How low self esteem killed a perfectly good business.

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Once upon a time I had a photography business.

It was really good. I was really good.

Except I just couldn’t see it.

It all started by accident in 2008.

I never intended to become a photographer.

Not a professional one anyway.

It started as a tool to remember my life.

I was sick and tired of never remembering the wonderful things I did.

My brain just felt like a magnet for negative thoughts.

Clinging on to the bad things and never the good.

So photography became my way to remember.

Good things, good times, good people.

It also became a way to explore emotions I didn’t really know how to cope with.

I never expected events to lead to where they did.

To me – being self-employed and running a business all by myself.

I called my photography business

FlukePhotography

 

No one really teaches you how to run a business; it’s something you learn on the fly.

You make mistake after mistake and eventually you find your groove.

The only thing that is certain – you are not cut out for the 9-5.

You have to make it work.

But you don’t know what you’re doing.

Nobody teaches you how to run a business.

So you get yourself out there.

You take advice from every person you meet.

Obviously they know what they’re doing.

You haven’t got a clue.

You go to workshops.

You attend seminars.

You chat to people at networking.

And read oh so many fucking blogs.

Marketing, PR, Book keeping, Accounts, SEO, Time Management, Blogging.

There’s so much to do.

You started out on a shoe-string.

You can’t afford to become someone else’s customer just to get your own.

So as your to do list grows, so does your anxiety.

There’s so much you should be doing.

You can’t do enough.

You’re not enough.

You might as well give up.

You’ll never be good enough.

You start to look to people you admire.

See how well they’re doing.

You mimic them.

You get mentored.

You get coached.

They know what they’re doing.

You don’t.

You don’t trust yourself.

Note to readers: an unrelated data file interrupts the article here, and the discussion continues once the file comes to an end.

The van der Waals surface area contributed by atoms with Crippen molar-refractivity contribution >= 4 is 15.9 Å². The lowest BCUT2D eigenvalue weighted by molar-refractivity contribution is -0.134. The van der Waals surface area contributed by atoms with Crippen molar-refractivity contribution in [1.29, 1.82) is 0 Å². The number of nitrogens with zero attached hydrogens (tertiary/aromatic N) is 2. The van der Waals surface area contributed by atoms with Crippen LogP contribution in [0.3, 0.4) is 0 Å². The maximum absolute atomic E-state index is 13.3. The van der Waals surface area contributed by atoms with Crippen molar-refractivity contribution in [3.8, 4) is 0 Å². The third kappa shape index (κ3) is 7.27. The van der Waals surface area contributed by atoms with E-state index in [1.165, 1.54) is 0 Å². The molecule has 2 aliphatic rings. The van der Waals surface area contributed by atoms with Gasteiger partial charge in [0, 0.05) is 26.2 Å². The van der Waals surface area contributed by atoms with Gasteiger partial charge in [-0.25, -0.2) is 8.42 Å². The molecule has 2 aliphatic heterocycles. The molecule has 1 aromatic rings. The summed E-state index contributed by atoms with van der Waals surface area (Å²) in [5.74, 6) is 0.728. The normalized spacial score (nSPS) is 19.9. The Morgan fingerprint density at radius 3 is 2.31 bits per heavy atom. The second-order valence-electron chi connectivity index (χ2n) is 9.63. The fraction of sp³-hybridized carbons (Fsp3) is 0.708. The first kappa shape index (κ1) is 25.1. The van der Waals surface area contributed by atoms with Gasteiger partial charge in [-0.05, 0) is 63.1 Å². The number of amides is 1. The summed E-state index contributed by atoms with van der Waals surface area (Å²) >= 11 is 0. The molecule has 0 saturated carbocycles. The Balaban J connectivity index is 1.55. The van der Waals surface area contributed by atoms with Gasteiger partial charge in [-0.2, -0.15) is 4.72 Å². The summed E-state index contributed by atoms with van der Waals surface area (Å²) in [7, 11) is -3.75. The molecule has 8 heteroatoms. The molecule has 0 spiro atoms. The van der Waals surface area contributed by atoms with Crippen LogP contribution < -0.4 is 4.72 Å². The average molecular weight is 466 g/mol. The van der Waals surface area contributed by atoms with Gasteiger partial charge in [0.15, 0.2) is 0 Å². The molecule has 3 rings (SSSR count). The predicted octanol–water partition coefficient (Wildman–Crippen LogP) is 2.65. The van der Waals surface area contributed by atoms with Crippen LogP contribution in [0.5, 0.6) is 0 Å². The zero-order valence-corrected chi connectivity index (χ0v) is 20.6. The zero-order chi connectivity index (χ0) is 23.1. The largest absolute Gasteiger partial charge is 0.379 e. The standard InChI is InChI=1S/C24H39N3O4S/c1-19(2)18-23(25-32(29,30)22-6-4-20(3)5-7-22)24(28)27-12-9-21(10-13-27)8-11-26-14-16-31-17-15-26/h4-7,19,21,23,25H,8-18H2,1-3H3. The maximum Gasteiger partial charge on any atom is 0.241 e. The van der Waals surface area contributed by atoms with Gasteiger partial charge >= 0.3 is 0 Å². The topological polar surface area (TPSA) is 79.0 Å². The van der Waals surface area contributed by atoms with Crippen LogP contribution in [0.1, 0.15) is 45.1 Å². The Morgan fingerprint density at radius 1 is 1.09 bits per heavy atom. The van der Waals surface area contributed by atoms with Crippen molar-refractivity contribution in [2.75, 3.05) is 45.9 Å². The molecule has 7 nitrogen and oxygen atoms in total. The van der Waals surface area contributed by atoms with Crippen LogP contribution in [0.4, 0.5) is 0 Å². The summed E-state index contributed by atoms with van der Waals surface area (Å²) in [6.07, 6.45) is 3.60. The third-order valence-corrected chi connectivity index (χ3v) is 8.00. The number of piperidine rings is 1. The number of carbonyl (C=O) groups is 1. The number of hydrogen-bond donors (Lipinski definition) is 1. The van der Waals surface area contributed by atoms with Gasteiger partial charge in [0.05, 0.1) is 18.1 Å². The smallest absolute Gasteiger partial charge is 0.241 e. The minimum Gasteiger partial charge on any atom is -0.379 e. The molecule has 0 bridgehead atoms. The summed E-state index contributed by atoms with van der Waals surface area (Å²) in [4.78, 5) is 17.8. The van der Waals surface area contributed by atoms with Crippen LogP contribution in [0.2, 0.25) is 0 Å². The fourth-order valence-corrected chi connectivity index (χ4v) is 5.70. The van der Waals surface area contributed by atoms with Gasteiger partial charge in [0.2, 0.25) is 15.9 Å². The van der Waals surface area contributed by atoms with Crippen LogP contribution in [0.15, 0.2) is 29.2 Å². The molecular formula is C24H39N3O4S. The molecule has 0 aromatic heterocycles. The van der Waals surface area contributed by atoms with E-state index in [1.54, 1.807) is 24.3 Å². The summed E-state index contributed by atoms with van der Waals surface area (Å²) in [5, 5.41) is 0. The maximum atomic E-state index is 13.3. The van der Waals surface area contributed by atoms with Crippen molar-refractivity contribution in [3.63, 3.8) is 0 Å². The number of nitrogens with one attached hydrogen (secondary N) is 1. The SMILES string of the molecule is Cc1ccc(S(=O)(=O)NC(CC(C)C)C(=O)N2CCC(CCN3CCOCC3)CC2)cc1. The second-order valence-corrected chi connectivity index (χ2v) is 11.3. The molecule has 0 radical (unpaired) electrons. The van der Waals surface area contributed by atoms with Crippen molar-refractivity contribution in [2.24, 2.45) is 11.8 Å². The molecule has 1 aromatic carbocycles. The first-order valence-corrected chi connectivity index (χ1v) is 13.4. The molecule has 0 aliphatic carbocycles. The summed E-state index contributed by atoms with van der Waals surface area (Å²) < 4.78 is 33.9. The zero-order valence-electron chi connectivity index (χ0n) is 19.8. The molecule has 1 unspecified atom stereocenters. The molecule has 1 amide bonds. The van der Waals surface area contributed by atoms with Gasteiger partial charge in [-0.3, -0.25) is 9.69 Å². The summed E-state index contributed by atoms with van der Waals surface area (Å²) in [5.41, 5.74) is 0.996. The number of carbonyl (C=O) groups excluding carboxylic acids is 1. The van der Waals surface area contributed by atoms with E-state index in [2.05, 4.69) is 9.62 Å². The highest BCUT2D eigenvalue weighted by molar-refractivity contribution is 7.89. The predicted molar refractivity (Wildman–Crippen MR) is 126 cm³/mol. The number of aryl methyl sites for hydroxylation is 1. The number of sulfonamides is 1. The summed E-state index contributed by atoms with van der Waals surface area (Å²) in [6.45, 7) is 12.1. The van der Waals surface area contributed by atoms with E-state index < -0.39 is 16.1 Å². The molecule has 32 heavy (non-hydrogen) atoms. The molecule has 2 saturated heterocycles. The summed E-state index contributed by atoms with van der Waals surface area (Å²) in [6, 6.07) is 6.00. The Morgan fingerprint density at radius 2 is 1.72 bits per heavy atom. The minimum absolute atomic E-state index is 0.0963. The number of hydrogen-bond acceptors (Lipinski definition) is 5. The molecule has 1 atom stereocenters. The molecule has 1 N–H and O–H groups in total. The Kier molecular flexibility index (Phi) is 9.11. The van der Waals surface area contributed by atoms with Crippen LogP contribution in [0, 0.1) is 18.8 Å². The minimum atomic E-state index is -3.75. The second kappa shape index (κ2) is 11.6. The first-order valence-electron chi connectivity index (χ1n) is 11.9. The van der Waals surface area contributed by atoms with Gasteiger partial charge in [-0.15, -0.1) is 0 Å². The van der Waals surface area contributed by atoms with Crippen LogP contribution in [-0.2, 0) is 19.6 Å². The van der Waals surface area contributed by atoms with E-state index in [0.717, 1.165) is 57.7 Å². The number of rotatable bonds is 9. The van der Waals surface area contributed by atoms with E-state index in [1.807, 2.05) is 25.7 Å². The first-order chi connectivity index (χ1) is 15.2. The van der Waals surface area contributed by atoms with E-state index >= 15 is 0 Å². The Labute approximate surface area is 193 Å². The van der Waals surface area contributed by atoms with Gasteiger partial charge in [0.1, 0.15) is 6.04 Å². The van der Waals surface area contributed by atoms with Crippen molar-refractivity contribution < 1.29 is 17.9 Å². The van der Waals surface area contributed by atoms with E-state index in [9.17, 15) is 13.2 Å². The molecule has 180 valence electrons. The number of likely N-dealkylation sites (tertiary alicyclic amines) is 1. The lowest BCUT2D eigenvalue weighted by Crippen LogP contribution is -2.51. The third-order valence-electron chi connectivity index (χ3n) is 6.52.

You put your trust in someone else.

You can’t see if they’re the right person to help you.

You just want someone to make it all better.

There’s so much you should be doing.

You can’t do enough.

You’re not good enough.

Suddenly you’re doing things that aren’t right for you.

It doesn’t fit.

It all feels so heavy.

This isn’t what you wanted.

You feel like you’re working for someone else again.

All these things, to do, they’re not what you wanted to do.

It feels like hard work.

You don’t feel like you can do it.

No wonder they say self-employment isn’t for everyone.

Where’s the time to do what you wanted to do?

Over time you start working out what works for you.

You start to listen.

To yourself.

You work out what you need.

What you want.

You do it.

Things are going well.

But then you go ahead and fuck it up.

That cunty voice.

In your head.

Eating you alive.

From the inside out.

You’re not good enough.

This isn’t what you should be doing.

Who do you think you are?

You procrastinate.

You avoid doing things.

You don’t finish things.

You don’t follow up and connect with people you met.

You don’t ask for the fucking money.

You let yourself down when you were oh so close.

You try to talk.

But no one gets it.

You take everything personally.

The price bartering – makes you question your worth.

The well-meaning friend or family – clouding you with their fears.